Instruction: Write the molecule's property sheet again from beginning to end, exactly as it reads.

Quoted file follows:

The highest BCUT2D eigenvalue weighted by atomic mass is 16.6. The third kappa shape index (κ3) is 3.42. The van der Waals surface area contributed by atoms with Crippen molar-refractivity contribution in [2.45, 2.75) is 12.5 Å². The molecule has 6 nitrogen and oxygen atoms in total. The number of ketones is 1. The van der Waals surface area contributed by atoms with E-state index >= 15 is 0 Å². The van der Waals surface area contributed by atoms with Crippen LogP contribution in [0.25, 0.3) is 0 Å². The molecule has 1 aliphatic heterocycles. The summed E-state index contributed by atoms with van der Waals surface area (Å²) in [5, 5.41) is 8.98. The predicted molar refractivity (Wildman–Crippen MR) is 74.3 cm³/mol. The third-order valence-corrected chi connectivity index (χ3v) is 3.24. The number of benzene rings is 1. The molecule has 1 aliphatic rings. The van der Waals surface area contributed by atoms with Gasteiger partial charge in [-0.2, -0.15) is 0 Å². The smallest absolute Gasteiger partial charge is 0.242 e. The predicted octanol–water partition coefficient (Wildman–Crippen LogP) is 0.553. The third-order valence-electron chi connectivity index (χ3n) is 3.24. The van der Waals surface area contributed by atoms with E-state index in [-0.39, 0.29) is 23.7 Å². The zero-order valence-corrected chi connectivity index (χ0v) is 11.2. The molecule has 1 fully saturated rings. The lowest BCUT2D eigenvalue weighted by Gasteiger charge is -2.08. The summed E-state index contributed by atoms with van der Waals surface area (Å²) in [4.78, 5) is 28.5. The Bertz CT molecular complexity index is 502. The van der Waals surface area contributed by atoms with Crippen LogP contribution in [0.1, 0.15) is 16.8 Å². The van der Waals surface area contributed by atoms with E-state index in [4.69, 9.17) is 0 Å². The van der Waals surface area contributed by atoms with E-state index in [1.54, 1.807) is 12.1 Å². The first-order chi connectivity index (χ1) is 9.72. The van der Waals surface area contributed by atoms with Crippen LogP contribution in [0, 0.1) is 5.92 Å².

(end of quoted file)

The highest BCUT2D eigenvalue weighted by atomic mass is 16.6. The third kappa shape index (κ3) is 3.42. The van der Waals surface area contributed by atoms with Crippen molar-refractivity contribution in [2.45, 2.75) is 12.5 Å². The molecule has 6 nitrogen and oxygen atoms in total. The number of ketones is 1. The van der Waals surface area contributed by atoms with E-state index >= 15 is 0 Å². The van der Waals surface area contributed by atoms with Crippen LogP contribution in [0.25, 0.3) is 0 Å². The molecule has 1 aliphatic heterocycles. The summed E-state index contributed by atoms with van der Waals surface area (Å²) in [5, 5.41) is 8.98. The predicted molar refractivity (Wildman–Crippen MR) is 74.3 cm³/mol. The third-order valence-corrected chi connectivity index (χ3v) is 3.24. The number of benzene rings is 1. The molecule has 1 aliphatic rings. The van der Waals surface area contributed by atoms with Gasteiger partial charge in [-0.2, -0.15) is 0 Å². The smallest absolute Gasteiger partial charge is 0.242 e. The predicted octanol–water partition coefficient (Wildman–Crippen LogP) is 0.553. The third-order valence-electron chi connectivity index (χ3n) is 3.24. The van der Waals surface area contributed by atoms with E-state index in [-0.39, 0.29) is 23.7 Å². The zero-order valence-corrected chi connectivity index (χ0v) is 11.2. The molecule has 1 fully saturated rings. The lowest BCUT2D eigenvalue weighted by Gasteiger charge is -2.08. The summed E-state index contributed by atoms with van der Waals surface area (Å²) in [4.78, 5) is 28.5. The Bertz CT molecular complexity index is 502. The van der Waals surface area contributed by atoms with Crippen LogP contribution in [0.1, 0.15) is 16.8 Å². The van der Waals surface area contributed by atoms with E-state index in [4.69, 9.17) is 0 Å². The van der Waals surface area contributed by atoms with E-state index in [1.54, 1.807) is 12.1 Å². The first-order chi connectivity index (χ1) is 9.72. The van der Waals surface area contributed by atoms with Crippen LogP contribution in [0, 0.1) is 5.92 Å².